Somatostatin receptor expression in hepatocellular carcinoma: prognostic and therapeutic considerations

in Endocrine-Related Cancer
Correspondence should be addressed to R A Hubner; Email: richard.hubner@christie.nhs.uk

Sorafenib is the only systemic therapy to demonstrate a significant survival benefit over supportive care in robust randomised controlled trials for advanced hepatocellular carcinoma (HCC). In the context of an intense search for prognostic and predictive factors for response and efficacy of different systemic therapies (including sorafenib), a number of molecular targets have been identified, paving new avenues for potential therapeutic opportunities. Such molecular targets include somatostatin receptor (SSTR)-related alterations. In this review, we provide an overview of the various considerations relating to SSTRs as potentially novel prognostic and predictive biomarkers for HCC with special emphasis on the therapeutic potential of somatostatin analogues in HCC management.

Abstract

Sorafenib is the only systemic therapy to demonstrate a significant survival benefit over supportive care in robust randomised controlled trials for advanced hepatocellular carcinoma (HCC). In the context of an intense search for prognostic and predictive factors for response and efficacy of different systemic therapies (including sorafenib), a number of molecular targets have been identified, paving new avenues for potential therapeutic opportunities. Such molecular targets include somatostatin receptor (SSTR)-related alterations. In this review, we provide an overview of the various considerations relating to SSTRs as potentially novel prognostic and predictive biomarkers for HCC with special emphasis on the therapeutic potential of somatostatin analogues in HCC management.

Introduction

Hepatocellular carcinoma (HCC) is a global health problem as it is the sixth most common cancer in the world and the third leading cause of cancer-related death. The incidence of HCC shows wide geographical variation with Western countries having an annual incidence of ∼3 per 100 000, rising to 15 per 100 000 in parts of Africa and Asia (Parkin et al. 2005). This variation closely mirrors the geographical distribution of viral hepatitis B (HBV) and hepatitis C (HCV), the most important causes of chronic liver disease and HCC (Kim & Han 2012).

Multiple classification schemes have been suggested for this aggressive disease; the most commonly implemented system has been the Barcelona Clinic Liver Cancer (BCLC) system, which is characterised by integrating disease-related factors as well as patient-related factors (Child-Pugh classification and performance status assessment) in one unified system (Song & Bae 2012). The BCLC classification scheme has been adopted globally and has significantly influenced many national and international guidelines (Park et al. 2013).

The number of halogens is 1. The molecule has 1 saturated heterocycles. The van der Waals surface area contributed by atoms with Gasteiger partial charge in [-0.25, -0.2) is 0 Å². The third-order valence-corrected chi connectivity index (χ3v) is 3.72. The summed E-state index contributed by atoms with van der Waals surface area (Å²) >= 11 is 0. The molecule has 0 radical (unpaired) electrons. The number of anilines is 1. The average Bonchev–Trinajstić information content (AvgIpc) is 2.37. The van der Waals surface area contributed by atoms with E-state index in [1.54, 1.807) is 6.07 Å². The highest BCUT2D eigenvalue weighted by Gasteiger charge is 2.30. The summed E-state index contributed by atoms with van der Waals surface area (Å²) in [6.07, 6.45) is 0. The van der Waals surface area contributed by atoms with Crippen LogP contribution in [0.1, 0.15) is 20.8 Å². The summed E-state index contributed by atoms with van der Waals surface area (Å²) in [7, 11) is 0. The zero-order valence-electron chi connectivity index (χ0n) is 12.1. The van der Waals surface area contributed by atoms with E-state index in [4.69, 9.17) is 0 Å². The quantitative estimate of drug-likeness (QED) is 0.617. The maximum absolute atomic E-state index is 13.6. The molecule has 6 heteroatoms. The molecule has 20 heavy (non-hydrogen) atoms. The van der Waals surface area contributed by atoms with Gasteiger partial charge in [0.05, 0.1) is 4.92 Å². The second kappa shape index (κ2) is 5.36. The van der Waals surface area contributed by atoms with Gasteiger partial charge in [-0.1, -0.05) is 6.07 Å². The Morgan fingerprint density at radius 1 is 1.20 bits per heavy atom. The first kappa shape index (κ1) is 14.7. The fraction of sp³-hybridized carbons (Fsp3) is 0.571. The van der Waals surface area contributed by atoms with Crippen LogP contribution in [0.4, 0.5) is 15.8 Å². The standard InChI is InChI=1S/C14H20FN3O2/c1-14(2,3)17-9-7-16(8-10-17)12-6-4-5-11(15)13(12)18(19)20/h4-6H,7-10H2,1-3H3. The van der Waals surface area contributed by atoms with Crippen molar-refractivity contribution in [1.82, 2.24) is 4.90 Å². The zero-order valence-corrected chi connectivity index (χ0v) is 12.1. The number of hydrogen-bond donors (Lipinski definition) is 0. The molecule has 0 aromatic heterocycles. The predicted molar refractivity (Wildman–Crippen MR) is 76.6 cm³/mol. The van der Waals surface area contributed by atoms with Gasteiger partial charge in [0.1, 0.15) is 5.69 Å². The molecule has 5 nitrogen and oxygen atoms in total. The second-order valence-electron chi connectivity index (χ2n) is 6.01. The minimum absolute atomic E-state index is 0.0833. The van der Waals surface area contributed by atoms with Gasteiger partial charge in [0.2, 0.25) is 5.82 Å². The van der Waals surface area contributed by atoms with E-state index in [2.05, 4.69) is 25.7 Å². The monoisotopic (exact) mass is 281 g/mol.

Many patients with HCC present with advanced disease (BCLC C) that is not suitable for loco-regional therapies (such as resection, transplantation, radio frequency ablation or transarterial therapies) due to either the high burden of liver disease, extra-hepatic spread or poor performance status related to cirrhosis. Such patients may be candidates for palliative systemic therapies.

Sorafenib, an orally available, multi-tyrosine kinase inhibitor, is the only systemic therapy to demonstrate significant survival benefit over supportive care in the context of two robust randomised controlled trials (Llovet et al. 2008, Cheng et al. 2009). However, a lack of prognostic and predictive biomarkers has hindered the proper tailoring and personalisation of sorafenib treatment. This has stimulated an ongoing intensive search for prognostic and predictive factors for response and efficacy of different systemic therapies in HCC (including sorafenib), and a number of molecular targets have been identified paving new avenues for potential therapeutic opportunities. Such molecular targets include MAP kinase pathway alterations (Galuppo et al. 2014), vascular endothelial growth factor (VEGF) pathway alterations (Chen et al. 2014), as well as somatostatin receptor (SSTR)-related alterations.

In this review, we provide an overview of the various considerations relating to SSTRs as potentially novel prognostic and predictive biomarkers for HCC.

Biology of somatostatin and SSTRs

Somatostatin (SST) was first described in 1968 as a hormone secretion inhibitor molecule (Krulich et al. 1968) and was later found to be coded by a unique human gene (SST) on the short arm of chromosome 3. The SST protein has two active forms produced by alternative cleavage of a single pre-protein: one of 14 amino acids (SST14) and the other of 28 amino acids (SST28), which differ in their potency rather than in their function (see Table 1) (Benoit et al. 1990).

Table 1